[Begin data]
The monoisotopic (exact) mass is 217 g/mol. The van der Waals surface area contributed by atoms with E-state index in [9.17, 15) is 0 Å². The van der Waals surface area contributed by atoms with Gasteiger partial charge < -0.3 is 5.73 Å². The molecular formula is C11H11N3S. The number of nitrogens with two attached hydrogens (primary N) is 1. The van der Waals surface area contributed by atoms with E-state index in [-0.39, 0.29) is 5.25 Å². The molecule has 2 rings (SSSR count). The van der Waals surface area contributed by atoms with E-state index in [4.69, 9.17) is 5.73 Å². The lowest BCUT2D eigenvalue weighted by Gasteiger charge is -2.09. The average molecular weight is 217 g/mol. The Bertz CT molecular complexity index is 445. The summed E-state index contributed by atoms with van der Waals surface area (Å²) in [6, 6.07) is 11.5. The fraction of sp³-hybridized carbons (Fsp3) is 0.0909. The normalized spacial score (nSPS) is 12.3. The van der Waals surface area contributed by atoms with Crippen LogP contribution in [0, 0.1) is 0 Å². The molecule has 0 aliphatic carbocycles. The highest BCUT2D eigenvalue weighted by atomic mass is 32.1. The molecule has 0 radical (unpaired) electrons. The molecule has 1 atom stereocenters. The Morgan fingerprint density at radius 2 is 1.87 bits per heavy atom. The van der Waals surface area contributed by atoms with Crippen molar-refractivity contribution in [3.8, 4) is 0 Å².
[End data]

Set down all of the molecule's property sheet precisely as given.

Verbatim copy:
The monoisotopic (exact) mass is 217 g/mol. The van der Waals surface area contributed by atoms with E-state index in [9.17, 15) is 0 Å². The van der Waals surface area contributed by atoms with Gasteiger partial charge < -0.3 is 5.73 Å². The molecular formula is C11H11N3S. The number of nitrogens with two attached hydrogens (primary N) is 1. The van der Waals surface area contributed by atoms with E-state index in [-0.39, 0.29) is 5.25 Å². The molecule has 2 rings (SSSR count). The van der Waals surface area contributed by atoms with E-state index in [4.69, 9.17) is 5.73 Å². The lowest BCUT2D eigenvalue weighted by Gasteiger charge is -2.09. The average molecular weight is 217 g/mol. The Bertz CT molecular complexity index is 445. The summed E-state index contributed by atoms with van der Waals surface area (Å²) in [6, 6.07) is 11.5. The fraction of sp³-hybridized carbons (Fsp3) is 0.0909. The normalized spacial score (nSPS) is 12.3. The van der Waals surface area contributed by atoms with Crippen LogP contribution in [0, 0.1) is 0 Å². The molecule has 0 aliphatic carbocycles. The highest BCUT2D eigenvalue weighted by atomic mass is 32.1. The molecule has 0 radical (unpaired) electrons. The molecule has 1 atom stereocenters. The Morgan fingerprint density at radius 2 is 1.87 bits per heavy atom. The van der Waals surface area contributed by atoms with Crippen molar-refractivity contribution in [3.8, 4) is 0 Å².